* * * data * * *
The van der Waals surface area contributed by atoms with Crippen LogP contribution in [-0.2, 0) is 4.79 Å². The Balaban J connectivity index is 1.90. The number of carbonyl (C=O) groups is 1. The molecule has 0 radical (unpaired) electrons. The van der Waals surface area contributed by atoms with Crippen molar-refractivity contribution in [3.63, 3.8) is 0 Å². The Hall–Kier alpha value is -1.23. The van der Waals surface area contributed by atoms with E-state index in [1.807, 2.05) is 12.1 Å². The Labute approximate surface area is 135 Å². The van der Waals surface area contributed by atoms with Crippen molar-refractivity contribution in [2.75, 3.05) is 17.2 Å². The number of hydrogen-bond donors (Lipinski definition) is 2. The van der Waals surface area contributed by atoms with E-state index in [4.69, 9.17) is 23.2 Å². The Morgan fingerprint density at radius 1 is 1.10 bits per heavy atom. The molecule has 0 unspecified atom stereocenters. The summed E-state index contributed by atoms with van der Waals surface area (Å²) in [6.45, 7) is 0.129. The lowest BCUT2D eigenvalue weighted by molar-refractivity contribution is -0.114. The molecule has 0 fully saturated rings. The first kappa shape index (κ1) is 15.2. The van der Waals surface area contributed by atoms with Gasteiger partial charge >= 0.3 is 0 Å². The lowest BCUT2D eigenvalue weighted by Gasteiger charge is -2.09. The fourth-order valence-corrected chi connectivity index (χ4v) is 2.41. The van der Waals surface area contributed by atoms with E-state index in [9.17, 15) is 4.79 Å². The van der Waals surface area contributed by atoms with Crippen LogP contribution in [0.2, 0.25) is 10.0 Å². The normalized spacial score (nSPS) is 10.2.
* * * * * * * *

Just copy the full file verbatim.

The van der Waals surface area contributed by atoms with Crippen LogP contribution in [-0.2, 0) is 4.79 Å². The Balaban J connectivity index is 1.90. The number of carbonyl (C=O) groups is 1. The molecule has 0 radical (unpaired) electrons. The van der Waals surface area contributed by atoms with Crippen molar-refractivity contribution in [3.63, 3.8) is 0 Å². The Hall–Kier alpha value is -1.23. The van der Waals surface area contributed by atoms with E-state index in [1.807, 2.05) is 12.1 Å². The Labute approximate surface area is 135 Å². The van der Waals surface area contributed by atoms with Crippen molar-refractivity contribution in [2.75, 3.05) is 17.2 Å². The number of hydrogen-bond donors (Lipinski definition) is 2. The van der Waals surface area contributed by atoms with E-state index in [4.69, 9.17) is 23.2 Å². The Morgan fingerprint density at radius 1 is 1.10 bits per heavy atom. The molecule has 0 unspecified atom stereocenters. The summed E-state index contributed by atoms with van der Waals surface area (Å²) in [6.45, 7) is 0.129. The lowest BCUT2D eigenvalue weighted by molar-refractivity contribution is -0.114. The molecule has 0 fully saturated rings. The first kappa shape index (κ1) is 15.2. The van der Waals surface area contributed by atoms with Gasteiger partial charge >= 0.3 is 0 Å². The lowest BCUT2D eigenvalue weighted by Gasteiger charge is -2.09. The fourth-order valence-corrected chi connectivity index (χ4v) is 2.41. The van der Waals surface area contributed by atoms with E-state index in [9.17, 15) is 4.79 Å². The van der Waals surface area contributed by atoms with Crippen LogP contribution in [0.2, 0.25) is 10.0 Å². The normalized spacial score (nSPS) is 10.2.